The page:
Fin infantry charged the Shermans from cover and the Shermans fell back.  Then all 4 front line US platoons failed morale (including the CO re-roll) and it was game over.     The Fins lost 1 infantry team.

Sunday, April 15, 2012

Peter Williams' New Book

Our old comrade Peter Williams has just had his fourth book published.

The Kokoda Campaign 1942
Myth and reality

For more info go to:

I haven't seen it yet, but being Peter, it's bound to have an unconventional slant and be a rattling good read.

Saturday, April 14, 2012

Hail Caesar at Nick's

We had a good turnup for Nick's monthly garage day - 9 blokes including Mike Chevak who I haven't seen for 30 years (on hols in Tas).  We fought a hoplite battle with the same troops as at Nicks a few months ago - then using FOG.  Carl, Mark & Tony commanded the Spartans, Steve and Mike commanded the Athenians, I umpired.  Nick, Byron & Leigh also present.

All pics taken on iphone from the Athenian left.  Both sides put their cavalry on the far flank.  The Athenians advanced their skirmishers & cavalry (with Mike in command of them, what else would the cavalry do?), but otherwise stood and waited.

The Spartans made a general advance, somewhat slowed by their right flank being a tad reluctant.

The cavalry fight on the far flank was quickly decided in the Spartan's favour.  But Mark's Spartan cavalry had lost enough for Mark to have to spend some time rallying before renewing his advance.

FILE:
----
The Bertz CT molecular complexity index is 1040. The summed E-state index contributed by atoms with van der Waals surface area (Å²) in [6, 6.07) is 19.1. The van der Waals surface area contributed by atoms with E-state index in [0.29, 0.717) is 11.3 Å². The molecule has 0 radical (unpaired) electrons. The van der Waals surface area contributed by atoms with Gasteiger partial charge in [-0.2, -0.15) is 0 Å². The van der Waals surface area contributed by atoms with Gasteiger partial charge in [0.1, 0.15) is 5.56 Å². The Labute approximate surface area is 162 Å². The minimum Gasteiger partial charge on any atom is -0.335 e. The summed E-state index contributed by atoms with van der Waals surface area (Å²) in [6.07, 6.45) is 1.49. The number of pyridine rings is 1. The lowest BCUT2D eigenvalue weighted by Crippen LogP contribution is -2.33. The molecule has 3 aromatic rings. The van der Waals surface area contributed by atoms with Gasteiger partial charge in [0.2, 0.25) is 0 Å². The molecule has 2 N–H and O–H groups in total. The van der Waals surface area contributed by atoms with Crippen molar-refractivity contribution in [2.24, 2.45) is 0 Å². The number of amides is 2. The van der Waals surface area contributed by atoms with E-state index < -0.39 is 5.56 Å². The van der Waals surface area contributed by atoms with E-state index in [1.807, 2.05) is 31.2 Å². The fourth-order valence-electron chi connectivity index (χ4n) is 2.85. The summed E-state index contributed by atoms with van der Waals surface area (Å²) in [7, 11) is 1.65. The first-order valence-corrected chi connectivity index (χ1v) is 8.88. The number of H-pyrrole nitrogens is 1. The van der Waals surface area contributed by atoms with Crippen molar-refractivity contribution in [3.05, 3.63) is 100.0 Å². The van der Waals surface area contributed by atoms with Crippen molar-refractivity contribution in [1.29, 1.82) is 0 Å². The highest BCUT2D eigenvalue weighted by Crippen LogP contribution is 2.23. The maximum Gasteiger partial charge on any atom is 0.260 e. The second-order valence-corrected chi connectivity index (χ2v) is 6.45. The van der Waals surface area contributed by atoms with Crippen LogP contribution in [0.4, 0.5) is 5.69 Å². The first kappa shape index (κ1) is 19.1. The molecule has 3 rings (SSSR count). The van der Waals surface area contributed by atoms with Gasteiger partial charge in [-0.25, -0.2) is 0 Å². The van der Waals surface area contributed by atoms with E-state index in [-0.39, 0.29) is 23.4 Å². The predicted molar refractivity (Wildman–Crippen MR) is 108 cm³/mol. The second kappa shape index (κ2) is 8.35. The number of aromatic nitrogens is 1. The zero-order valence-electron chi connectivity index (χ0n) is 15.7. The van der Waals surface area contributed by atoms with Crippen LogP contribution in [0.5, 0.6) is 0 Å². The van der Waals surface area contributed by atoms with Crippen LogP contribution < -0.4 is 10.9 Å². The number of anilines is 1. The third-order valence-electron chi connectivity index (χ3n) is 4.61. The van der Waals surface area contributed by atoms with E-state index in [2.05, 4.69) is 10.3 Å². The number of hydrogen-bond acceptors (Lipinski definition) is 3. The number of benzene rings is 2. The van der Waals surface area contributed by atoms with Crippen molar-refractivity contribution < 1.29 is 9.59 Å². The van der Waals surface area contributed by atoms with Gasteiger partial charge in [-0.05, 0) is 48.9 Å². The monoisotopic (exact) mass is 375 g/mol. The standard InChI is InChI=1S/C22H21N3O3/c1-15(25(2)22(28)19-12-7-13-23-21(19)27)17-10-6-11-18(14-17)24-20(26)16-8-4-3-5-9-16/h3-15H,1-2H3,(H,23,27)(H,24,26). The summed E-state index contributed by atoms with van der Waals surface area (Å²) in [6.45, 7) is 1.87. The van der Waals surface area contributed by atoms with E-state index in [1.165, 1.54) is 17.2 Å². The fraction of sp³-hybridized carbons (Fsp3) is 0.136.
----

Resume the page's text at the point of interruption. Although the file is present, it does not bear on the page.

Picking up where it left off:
Tony's Spartans overlapped Steve's left and attacked his flank.  Steve somehow beat the attack off but not without heavy losses & after a bit of rallying Tony's division still threatened to roll up the Athenian line.

Steve counterattacked in the centre and advanced his right against Mark's cavalry.  The front line of Spartans in the centre was broken, and after beating Mark's cavalry, the Athenian right wheeled left and attacked the Spartan's exposed left flank.

But at the same time Tony was attacking the Athenian left flank.

The Athenians broke first to end a battle with wildly fluctuating fortunes.

As Carl doesn't come to Camp Cromwell we fought this battle with no house rules.  There really wasn't a lot of difference to how it went, but I think our tweeks do remove some of the odder things that can happen & make the game go a bit quicker.

Friday, April 13, 2012

Nick in Launceston - Lasalle

It was an unplanned game -- both Nick and Rob ended up at the club with no opponents. But Nick had his Napoleonics in the car, so an impromptue Lasalle game was set up.

Nick (Austrian, with one infantry division and one Cuirassier division) vs Rob (with one veteran infantry division and one conscript infantry division).